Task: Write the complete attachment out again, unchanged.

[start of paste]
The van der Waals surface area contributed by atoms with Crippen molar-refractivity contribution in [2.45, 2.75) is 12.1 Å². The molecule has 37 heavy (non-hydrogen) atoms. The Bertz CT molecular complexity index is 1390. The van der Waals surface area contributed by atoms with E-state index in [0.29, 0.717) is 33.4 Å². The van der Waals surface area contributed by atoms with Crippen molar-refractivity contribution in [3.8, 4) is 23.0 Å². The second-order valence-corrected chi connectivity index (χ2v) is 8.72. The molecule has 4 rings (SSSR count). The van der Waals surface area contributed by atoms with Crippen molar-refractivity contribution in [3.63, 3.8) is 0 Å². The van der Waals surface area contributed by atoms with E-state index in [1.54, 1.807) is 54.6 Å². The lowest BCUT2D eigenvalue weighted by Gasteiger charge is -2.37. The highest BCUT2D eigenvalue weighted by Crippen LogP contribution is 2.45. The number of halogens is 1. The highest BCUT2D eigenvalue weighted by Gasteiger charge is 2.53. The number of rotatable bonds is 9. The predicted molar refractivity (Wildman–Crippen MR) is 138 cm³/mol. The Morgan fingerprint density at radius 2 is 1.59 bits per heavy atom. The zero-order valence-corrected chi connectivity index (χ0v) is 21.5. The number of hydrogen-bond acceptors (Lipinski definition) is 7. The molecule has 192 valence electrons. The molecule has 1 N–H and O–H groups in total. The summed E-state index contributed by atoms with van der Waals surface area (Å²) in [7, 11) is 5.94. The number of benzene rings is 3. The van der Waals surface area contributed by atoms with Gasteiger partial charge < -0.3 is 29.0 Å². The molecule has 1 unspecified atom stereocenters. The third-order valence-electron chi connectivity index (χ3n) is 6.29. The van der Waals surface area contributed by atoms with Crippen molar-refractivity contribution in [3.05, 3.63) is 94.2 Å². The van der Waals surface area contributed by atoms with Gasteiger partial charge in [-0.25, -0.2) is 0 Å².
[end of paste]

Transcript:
The van der Waals surface area contributed by atoms with Crippen molar-refractivity contribution in [2.45, 2.75) is 12.1 Å². The molecule has 37 heavy (non-hydrogen) atoms. The Bertz CT molecular complexity index is 1390. The van der Waals surface area contributed by atoms with E-state index in [0.29, 0.717) is 33.4 Å². The van der Waals surface area contributed by atoms with Crippen molar-refractivity contribution in [3.8, 4) is 23.0 Å². The second-order valence-corrected chi connectivity index (χ2v) is 8.72. The molecule has 4 rings (SSSR count). The van der Waals surface area contributed by atoms with Crippen molar-refractivity contribution in [3.63, 3.8) is 0 Å². The van der Waals surface area contributed by atoms with E-state index in [1.54, 1.807) is 54.6 Å². The lowest BCUT2D eigenvalue weighted by Gasteiger charge is -2.37. The highest BCUT2D eigenvalue weighted by Crippen LogP contribution is 2.45. The number of halogens is 1. The highest BCUT2D eigenvalue weighted by Gasteiger charge is 2.53. The number of rotatable bonds is 9. The predicted molar refractivity (Wildman–Crippen MR) is 138 cm³/mol. The Morgan fingerprint density at radius 2 is 1.59 bits per heavy atom. The zero-order valence-corrected chi connectivity index (χ0v) is 21.5. The number of hydrogen-bond acceptors (Lipinski definition) is 7. The molecule has 192 valence electrons. The molecule has 1 N–H and O–H groups in total. The summed E-state index contributed by atoms with van der Waals surface area (Å²) in [7, 11) is 5.94. The number of benzene rings is 3. The van der Waals surface area contributed by atoms with Gasteiger partial charge < -0.3 is 29.0 Å². The molecule has 1 unspecified atom stereocenters. The third-order valence-electron chi connectivity index (χ3n) is 6.29. The van der Waals surface area contributed by atoms with Crippen molar-refractivity contribution in [3.05, 3.63) is 94.2 Å². The van der Waals surface area contributed by atoms with Gasteiger partial charge in [-0.25, -0.2) is 0 Å².